I quite often see individuals in my practice who find themselves irresistibly drawn to eat none-too-healthy foods such as chocolate cake. I was therefore interested to read a recent study in which the addictive nature of this oft-favoured food was assessed. Sophisticated scans revealed that the sight and taste of chocolate cake caused considerable activation in the brain, particularly in the areas associated with addiction. These brain-teasing effects were very similar to those recorded in people contemplating their next snort of cocaine. It seems that, in terms of addictive potential, there's a relatively thin line between cake and coke.
This research got me thinking about why chocolate seems to be the most commonly craved food. Some scientists have suggested that this is related to chocolate's content of mind-altering substances such as caffeine, phenylethylamine (both stimulants) and anandamine (a marijuana-like substance). Though chocolate looks like the ideal food for speed freaks and dopeheads alike, the levels of psychoactive substances present in cocoa appear to be too low to explain its addictive qualities.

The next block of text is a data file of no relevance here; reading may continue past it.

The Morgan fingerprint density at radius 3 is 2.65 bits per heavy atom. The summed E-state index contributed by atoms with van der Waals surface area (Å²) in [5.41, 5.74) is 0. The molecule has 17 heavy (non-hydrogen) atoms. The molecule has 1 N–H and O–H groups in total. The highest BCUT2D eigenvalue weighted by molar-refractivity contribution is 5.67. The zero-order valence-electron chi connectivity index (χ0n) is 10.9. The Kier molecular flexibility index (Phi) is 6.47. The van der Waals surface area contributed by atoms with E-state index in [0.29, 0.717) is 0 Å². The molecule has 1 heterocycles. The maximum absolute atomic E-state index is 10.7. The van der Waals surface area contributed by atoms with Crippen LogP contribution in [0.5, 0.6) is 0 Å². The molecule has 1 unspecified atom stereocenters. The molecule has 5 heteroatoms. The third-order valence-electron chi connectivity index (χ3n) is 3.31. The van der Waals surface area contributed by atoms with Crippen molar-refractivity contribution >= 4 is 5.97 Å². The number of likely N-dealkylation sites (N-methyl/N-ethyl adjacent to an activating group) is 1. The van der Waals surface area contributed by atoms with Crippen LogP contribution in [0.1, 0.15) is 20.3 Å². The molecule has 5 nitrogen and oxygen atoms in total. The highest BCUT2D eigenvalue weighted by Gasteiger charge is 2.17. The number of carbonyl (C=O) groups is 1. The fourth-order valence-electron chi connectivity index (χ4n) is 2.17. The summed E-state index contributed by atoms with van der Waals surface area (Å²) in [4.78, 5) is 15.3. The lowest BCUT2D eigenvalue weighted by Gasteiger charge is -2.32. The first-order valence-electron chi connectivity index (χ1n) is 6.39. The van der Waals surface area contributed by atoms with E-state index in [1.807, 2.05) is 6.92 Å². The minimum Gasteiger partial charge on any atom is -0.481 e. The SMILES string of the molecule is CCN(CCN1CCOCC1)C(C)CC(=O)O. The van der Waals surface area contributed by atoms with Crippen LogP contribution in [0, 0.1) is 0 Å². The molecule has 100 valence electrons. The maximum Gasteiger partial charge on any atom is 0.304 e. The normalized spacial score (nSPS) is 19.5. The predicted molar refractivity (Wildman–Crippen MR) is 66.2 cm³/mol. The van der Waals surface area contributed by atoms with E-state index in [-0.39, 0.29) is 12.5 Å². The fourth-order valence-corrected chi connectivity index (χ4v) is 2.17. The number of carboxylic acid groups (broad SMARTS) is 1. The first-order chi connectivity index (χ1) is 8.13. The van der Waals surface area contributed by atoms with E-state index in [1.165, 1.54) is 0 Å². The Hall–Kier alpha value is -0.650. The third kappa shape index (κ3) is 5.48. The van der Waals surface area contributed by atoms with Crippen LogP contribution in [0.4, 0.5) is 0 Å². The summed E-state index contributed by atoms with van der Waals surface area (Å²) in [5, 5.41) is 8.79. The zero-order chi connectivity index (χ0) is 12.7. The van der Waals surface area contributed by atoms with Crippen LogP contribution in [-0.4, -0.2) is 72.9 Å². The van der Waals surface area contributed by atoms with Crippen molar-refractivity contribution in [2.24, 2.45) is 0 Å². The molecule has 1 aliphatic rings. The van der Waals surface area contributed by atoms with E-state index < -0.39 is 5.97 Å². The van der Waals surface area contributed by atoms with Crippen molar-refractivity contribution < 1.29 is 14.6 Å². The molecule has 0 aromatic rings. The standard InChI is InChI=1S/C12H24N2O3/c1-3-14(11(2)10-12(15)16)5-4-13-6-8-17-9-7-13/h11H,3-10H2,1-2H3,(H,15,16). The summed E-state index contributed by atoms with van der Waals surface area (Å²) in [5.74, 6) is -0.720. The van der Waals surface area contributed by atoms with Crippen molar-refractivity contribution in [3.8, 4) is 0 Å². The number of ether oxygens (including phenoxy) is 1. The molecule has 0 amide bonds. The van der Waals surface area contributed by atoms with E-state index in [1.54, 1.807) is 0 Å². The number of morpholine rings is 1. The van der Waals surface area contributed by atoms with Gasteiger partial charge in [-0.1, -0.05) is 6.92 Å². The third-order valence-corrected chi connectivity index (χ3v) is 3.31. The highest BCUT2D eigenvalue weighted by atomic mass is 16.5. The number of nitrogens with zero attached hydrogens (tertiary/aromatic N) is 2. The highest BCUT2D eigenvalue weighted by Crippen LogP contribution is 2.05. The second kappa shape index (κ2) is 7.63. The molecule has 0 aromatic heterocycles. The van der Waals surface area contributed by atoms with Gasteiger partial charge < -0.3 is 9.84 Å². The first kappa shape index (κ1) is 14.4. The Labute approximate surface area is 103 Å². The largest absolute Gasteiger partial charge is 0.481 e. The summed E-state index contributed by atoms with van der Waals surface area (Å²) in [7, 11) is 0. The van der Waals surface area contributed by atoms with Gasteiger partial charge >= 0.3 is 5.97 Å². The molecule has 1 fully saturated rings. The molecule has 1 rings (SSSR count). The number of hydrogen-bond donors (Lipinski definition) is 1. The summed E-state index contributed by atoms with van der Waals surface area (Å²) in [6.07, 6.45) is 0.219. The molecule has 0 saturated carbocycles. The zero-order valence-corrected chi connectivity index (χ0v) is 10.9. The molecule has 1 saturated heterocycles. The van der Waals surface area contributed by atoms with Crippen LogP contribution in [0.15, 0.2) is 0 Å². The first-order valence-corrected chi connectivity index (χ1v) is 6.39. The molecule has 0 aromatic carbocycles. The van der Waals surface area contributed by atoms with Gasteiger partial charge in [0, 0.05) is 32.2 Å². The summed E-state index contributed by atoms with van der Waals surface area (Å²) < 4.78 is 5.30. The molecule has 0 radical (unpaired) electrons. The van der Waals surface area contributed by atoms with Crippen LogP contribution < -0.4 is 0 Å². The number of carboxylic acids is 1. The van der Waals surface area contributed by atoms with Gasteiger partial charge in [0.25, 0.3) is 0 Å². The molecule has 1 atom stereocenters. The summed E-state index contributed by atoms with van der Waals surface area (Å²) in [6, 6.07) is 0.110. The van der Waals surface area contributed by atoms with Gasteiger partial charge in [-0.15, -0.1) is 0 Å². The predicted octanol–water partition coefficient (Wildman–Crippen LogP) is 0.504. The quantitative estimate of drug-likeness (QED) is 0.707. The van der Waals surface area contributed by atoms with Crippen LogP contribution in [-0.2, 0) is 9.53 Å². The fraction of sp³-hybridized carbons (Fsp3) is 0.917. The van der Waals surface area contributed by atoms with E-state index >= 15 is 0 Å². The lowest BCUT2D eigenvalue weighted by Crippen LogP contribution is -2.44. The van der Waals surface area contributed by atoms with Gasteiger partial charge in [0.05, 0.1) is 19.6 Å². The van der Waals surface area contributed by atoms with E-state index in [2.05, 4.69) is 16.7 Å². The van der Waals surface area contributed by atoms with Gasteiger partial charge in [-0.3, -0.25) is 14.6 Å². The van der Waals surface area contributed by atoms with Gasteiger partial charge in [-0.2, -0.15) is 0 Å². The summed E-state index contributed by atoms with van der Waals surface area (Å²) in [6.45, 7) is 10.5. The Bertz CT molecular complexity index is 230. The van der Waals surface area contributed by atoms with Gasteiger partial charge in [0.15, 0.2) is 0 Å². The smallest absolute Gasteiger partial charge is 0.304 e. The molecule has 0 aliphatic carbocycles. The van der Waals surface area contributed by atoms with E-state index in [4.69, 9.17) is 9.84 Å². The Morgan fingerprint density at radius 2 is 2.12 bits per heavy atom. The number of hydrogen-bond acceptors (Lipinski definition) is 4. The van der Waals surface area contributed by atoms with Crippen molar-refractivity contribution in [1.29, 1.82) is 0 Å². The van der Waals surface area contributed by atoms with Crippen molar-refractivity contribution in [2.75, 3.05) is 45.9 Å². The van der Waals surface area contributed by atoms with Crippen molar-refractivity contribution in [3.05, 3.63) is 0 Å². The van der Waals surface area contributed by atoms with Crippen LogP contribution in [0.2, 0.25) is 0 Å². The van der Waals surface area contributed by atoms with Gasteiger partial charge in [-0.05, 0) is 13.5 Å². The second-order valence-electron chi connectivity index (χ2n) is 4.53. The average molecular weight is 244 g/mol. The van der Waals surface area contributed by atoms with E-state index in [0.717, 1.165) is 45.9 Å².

It is often said that people who crave chocolate are suffering from a deficiency in magnesium, which is found in high concentration in cocoa. Yet one study found that white chocolate (which contains no cocoa) helped satisfy chocolate cravings, but that this effect was not enhanced by the addition of actual cocoa. This research suggests that the yen for chocolate does not come from a need for magnesium. It also adds weight to the idea that the drug cocktail contained in cocoa has little or no part to play in its addictive potential.
Another theory concerns chocolate's ability to boost 'feel-good' brain chemicals such as serotonin and endorphins. The fact that many individuals find that an episode of low mood can precede a chocolate binge appears to support this proposed chemical mechanism. However, a common cause of low mood is lower-than-normal levels of sugar in the bloodstream (ie hypoglycaemia), which can provoke an intense desire to eat something sweet. The role of hypoglycaemia in chocolate craving is also suggested by the fact that chocoholics often exhibit other symptoms suggestive of blood-sugar imbalance, including mood swings and fluctuating energy levels (with a characteristic lull in the mid- to late afternoon).
Most telling of all is that when individuals take steps to stabilise the level of sugar in the bloodstream, their unhealthy attachment to chocolate is usually severed without pain. The key to this is regular meals based around foods that give a slow and sustained release of energy into the system, including meat, fish, eggs, nuts, seeds, beans, lentils, fresh fruit, vegetables, oats and brown rice. Additional ballast for blood sugar can be provided by healthy snacks such as fresh fruit and/or nuts.
Getting blood-sugar levels on an even keel often makes conquering chocoholism a piece of cake.